The hero shooter genre of games is one that has become quite saturated in recent times, after years of having Team Fortress 2 as being the only relevant game. Since 2015 we’ve seen games like Overwatch, Paladins, Lawbreakers, and Battleborn all take a shot at the genre, and those 4 are just to name a few. However, there’s been quite the variety in how successful these games have been able to draw in a crowd. Don’t believe me? Just compare how much of a cultural titan Overwatch has become to the fate of Lawbreakers (RIP). I’ve played my fair share of hero shooters over this time period as well; I played a fair amount of Medic in TF2, I was a tank main when I went hard on Overwatch, and I was a part of the closed testing period for Battleborn (RIP). Now, in 2020, we have a new addition to the genre in our midst. Bleeding Edge is looking to throw its hat into the ring in March. The twist? It’s not even a shooter.
Bleeding Edge is Microsoft first-party developer Ninja Theory’s latest project, which is quite the departure from their most recent release. While Hellblade: Senua’s Sacrifice presented a powerful narrative highlighting a warrior’s struggle with psychosis, Bleeding Edge looks to be a bright and colourful brawl fest. It has all the same trappings of the modern hero shooter, with the main difference being that it’s almost all melee combat. I guess that makes it not a hero shooter. What would you call it, a hero brawler? Regardless, Bleeding Edge’s concept is all too similar if you’ve played the current kings of the genre, but Bleeding Edge is looking to put a unique spin on the gameplay.
Much like the other popular hero-based multiplayer games, Bleeding Edge has a very colourful visual style with ideas seemingly taken from games like Overwatch and Borderlands. The game has kind of a post-apocalyptic vibe to it, and all the playable characters look like the types of misfits and degenerates you would expect from such a setting. The character designs themselves are kind of a mixed bag, with only a handful of them really standing out for me, but it’s not like any of them look “bad” by any extent of the imagination. Character animations look really good and it made playing the game feel quite nice, which is super important for a melee-focused game like this. As far as music goes however, it’s only been a few days since I played the game and I have literally no memory of the music. Was there even music? If there was then the fact that I have no memory of it is a very bad thing.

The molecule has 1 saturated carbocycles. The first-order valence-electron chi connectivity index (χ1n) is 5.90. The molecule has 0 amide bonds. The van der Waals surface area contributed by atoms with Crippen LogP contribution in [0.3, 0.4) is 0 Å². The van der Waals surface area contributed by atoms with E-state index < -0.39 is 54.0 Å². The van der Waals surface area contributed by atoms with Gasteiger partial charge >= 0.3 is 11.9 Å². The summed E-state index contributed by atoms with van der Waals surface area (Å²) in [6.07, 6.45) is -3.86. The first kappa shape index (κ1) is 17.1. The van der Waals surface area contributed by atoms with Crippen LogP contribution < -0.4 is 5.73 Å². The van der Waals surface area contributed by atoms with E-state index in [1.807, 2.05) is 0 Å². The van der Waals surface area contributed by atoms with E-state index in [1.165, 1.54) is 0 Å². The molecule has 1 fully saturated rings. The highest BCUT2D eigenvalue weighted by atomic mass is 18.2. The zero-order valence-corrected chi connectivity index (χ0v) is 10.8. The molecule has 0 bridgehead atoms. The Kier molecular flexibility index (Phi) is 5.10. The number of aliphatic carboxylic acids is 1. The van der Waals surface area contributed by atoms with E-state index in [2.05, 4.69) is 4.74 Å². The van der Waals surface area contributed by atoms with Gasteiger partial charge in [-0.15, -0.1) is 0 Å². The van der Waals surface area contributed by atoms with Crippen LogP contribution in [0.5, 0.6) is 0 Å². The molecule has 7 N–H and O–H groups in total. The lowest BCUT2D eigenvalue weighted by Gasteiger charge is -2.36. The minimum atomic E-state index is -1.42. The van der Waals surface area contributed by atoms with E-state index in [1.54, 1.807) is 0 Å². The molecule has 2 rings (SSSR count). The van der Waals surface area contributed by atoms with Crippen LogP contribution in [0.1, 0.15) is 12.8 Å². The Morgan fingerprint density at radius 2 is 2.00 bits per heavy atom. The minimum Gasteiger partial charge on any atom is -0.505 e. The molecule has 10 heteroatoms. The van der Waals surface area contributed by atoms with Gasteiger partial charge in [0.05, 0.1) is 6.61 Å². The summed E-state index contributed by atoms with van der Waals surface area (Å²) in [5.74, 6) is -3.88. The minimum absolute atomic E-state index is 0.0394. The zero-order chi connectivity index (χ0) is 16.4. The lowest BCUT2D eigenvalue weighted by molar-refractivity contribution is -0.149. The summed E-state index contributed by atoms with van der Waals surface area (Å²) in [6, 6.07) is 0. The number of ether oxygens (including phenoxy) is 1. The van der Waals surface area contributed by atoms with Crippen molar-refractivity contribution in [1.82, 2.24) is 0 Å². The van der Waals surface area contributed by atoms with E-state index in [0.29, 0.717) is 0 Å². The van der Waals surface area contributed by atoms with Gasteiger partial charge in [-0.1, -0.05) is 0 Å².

The most important thing, of course, is my impressions of the gameplay. Fortunately, Bleeding Edge is really fun. I was honestly quite surprised with how much fun I had with it. The match format is 4v4 and there were two game types in this beta test: point control and power core capture. The games are very much objective focused, but there is some benefit to getting kills beyond just objective control as each kill gets your team extra objective points. Unfortunately the maps don’t seem to live up to the game’s bullet point of using the environment to your advantage. I never really found myself, or anyone else for that matter, using any one map’s hazards to their advantage. In fact, I found them to just simply be a hindrance at times, such as when a train would run over any power cores that were on the tracks and render them inaccessible for a short while.
Combat is obviously going to be Bleeding Edge’s main sticking point, since it’s a multiplayer combat game, and it doesn’t disappoint. The beta had 11 characters available to choose from, and since I mostly focused on three characters during my time with the game I’m basing my impressions on those three; damage dealers Gizmo and Níðhöggr, and the tank El Bastardo. Níðhöggr’s skillset revolves around setting people on fire for damage based on the opponent’s maximum health, making him a good tank killer, Gizmo is a ranged fighter who can create turrets and jump pads to help assist her team while blasting foes from a distance, and El Bastardo excels at jumping into chaos and surviving as long as possible while the damage he deals is converted into extra health. Each character has a basic attack, a passive ability, three activated skills that have a cooldown, and their choice from two possible super moves. You could also summon a hover board mount to get around the map faster outside of combat. If I had to make a comparison with another game I’d say it’s a bit like SMITE with how you control and fight with your character. The controls themselves took a bit of getting used to, and locking on to enemies felt super wonky, but overall I had a good time.
Bleeding Edge surprised me with how fun it was, and I’m intrigued to see how the full release pans out. The game has a lot of potential and as long as the folks at Ninja Theory are on top of things with post-launch support it will go places. I just hope that the price tag is worth it, that or people decide to spring for Xbox Game Pass to play the game, because I really want to see this game have a good community. I’m also hoping to see more unique characters, improved maps or a wider variety of maps, and more game modes in the full version. In the end, I’m sold on Bleeding Edge, and I’ll be checking it out when it launches March 24th of this year on PC and Xbox One!